Physic Tutorials

How to Calculate and Solve Potential Divider Problems

A potential divider circuit is arranged in such a way to get an output voltage from a battery of particular e.m.f.

For a potential divider, the current through the each resistor is the same because they are arranged in series.


Potential Divider derivation

potential divider

Using Ohms law,

The effective resistance is = R1 + R

Vin = IR

I = Vin/ (R1 + R2 )

The Voltage across R1 will be,

V1 = IR1

Since I = Vin/ (R1 + R2 )

V1 =  Vin/ (R1 + R2 ) x R1

V1 = R1/(R1 + R2 ) x Vin

For voltage across R2

V2 = R2/(R1 + R2 ) x Vin


Uses of Potential divider

The circuits are often used in electronic circuits. They are useful when a sensor is connected to a processing circuits.

Temperature sensor

A common example of a sensing system is a temperature sensor in a thermostat, which uses a thermistor. The thermistor is then used in a potential divider as the diagram below. In the diagram, the potential difference is divided between the resistor and the thermistor. As the temperature rises, the resistance of the thermistor decreases, so the potential difference across it decreases and the potential difference across the resistor increases as the temperature increases.

thermistor as temperature sensor in potential divider


How to calculate in Potential divider circuits

The first thing that must be done is to write down the formula

Vout = R2/(R1 + R2 ) x Vin

Then look at the question to know what you are asked to calculate.

Example 1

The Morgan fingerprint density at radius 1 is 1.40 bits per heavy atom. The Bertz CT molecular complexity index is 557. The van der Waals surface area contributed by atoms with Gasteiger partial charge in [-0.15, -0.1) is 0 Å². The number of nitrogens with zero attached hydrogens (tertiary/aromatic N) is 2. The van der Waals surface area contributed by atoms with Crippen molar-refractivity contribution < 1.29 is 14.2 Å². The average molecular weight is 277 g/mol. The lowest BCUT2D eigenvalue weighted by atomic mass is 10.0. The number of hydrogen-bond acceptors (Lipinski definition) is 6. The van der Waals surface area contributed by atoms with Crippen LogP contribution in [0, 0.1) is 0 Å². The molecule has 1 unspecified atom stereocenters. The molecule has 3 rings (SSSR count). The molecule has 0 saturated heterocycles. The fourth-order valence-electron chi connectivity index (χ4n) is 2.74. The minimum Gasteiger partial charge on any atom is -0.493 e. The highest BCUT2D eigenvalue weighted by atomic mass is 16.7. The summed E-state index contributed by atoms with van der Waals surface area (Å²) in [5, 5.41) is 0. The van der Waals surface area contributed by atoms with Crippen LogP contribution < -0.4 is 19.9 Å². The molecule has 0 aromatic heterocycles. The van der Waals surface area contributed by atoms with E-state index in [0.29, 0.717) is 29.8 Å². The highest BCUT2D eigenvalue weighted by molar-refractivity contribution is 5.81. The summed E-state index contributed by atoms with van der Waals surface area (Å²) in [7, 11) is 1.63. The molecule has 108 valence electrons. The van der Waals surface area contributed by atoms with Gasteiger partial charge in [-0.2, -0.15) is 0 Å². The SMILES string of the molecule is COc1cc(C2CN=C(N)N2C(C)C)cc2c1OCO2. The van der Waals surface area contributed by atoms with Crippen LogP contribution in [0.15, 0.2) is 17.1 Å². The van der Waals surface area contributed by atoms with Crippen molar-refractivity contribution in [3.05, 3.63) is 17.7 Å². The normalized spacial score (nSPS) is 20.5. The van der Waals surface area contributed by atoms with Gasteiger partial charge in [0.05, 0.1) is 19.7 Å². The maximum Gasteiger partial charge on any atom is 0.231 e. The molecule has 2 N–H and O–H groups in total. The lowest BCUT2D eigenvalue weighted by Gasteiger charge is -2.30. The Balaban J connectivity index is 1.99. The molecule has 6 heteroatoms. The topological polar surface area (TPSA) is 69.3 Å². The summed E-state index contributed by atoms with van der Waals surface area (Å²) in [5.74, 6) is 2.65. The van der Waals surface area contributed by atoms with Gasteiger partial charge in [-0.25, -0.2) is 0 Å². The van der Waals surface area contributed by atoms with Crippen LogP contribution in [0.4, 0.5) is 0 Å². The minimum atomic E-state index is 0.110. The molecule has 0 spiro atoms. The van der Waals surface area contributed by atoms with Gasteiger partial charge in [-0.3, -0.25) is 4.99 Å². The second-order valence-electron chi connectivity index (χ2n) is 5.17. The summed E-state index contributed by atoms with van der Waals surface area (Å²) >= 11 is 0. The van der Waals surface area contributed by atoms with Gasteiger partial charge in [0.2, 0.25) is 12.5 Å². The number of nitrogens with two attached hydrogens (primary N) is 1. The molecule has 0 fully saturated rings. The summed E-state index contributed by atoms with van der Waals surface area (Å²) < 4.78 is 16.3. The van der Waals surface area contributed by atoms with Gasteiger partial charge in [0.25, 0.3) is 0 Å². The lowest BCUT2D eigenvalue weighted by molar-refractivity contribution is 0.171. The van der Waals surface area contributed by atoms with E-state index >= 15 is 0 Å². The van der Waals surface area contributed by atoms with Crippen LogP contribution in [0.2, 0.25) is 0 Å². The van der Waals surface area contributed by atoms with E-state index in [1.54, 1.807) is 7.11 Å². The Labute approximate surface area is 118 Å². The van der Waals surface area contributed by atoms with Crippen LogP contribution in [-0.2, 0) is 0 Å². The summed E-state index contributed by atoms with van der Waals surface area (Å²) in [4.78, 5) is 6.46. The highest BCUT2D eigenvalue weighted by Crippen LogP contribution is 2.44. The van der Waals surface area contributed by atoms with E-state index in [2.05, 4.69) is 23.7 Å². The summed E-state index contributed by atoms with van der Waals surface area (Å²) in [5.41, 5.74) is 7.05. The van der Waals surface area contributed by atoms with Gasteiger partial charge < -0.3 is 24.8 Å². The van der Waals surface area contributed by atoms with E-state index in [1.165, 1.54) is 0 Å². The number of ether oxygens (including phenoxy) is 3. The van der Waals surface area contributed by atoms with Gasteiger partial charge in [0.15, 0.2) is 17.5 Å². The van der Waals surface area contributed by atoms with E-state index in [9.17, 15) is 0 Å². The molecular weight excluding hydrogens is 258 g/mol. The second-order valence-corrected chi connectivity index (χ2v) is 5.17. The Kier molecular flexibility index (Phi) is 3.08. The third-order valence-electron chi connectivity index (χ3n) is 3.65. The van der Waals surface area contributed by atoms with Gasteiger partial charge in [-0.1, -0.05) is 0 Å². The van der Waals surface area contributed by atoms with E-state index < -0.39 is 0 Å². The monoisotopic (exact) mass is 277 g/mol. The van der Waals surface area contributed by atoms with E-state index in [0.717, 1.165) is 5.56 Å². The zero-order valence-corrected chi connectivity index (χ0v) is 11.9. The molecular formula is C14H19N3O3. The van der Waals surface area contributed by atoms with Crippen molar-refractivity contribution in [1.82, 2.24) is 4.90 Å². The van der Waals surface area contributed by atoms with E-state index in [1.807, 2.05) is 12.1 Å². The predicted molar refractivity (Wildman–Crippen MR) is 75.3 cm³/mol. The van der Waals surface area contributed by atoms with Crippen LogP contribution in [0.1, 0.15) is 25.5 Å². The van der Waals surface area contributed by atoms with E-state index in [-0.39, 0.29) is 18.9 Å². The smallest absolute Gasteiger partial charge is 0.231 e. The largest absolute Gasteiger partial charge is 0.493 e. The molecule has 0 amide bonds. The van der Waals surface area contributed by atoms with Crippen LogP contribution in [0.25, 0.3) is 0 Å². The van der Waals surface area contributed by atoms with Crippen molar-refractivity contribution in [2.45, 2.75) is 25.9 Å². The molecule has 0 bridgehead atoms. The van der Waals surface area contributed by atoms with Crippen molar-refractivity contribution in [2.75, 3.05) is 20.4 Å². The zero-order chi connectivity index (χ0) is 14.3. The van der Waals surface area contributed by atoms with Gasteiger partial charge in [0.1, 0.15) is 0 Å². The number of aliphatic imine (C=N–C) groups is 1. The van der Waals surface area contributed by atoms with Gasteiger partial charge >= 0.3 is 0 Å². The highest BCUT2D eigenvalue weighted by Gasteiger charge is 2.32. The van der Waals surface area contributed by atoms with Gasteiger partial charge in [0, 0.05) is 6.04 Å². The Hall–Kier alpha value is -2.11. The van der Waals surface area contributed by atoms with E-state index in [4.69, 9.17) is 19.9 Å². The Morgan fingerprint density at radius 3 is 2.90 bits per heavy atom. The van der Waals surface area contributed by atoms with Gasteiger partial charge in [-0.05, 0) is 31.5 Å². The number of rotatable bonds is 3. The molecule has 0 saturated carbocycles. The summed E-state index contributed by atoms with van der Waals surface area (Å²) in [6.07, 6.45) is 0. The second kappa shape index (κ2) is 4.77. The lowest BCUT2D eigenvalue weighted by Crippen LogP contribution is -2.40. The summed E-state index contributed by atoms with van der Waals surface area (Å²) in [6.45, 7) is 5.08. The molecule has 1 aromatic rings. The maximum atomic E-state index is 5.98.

The diagram shows a potential divider circuit. The voltmeter has infinite resistance and the battery has negligible internal resistance.

Example on potential divider

The variable resistor is set on its maximum resistance of 200 Ω. Calculate the voltmeter reading.


V = 200 /(200 + 180) x 6

V = (200/380) x 6 = 3.16 v

Example 2

In the circuit shown, X is a variable resistor whose resistance can be changed from 5.0 Ω to 500 Ω. The e.m.f. of the battery is 12.0 V. It has negligible internal resistance.


What is the maximum range of values of potential difference across the output?

potential divider examples

A 1.3 V to 11.1 V

B 1.3 V to 12.0 V

C 1.5 V to 11.1 V

D 1.5 V to 12.0 V


Vout = R2/(R1 + R2 ) x Vin

The minimum resistance in variable resistor is 5Ω

Vout = 5/(5 + 40) x 12 = 1.3 v

The maximum resistance is 500Ω

Vout = 500/(500 + 40) x 12 = 11.1 v

The correct answer is A

Recommended: How to calculate and solve questions on resistivity

Bolarinwa Olajire

An associate lecturer at MAPOLY with demonstrated history of working in the education industry. Skilled in analytical skills, C++, Fortran, and Entrepreneurship. Strong education professional with a M. SC focused in condensed matter from University of Ibadan and PhD student at FUNAAB.

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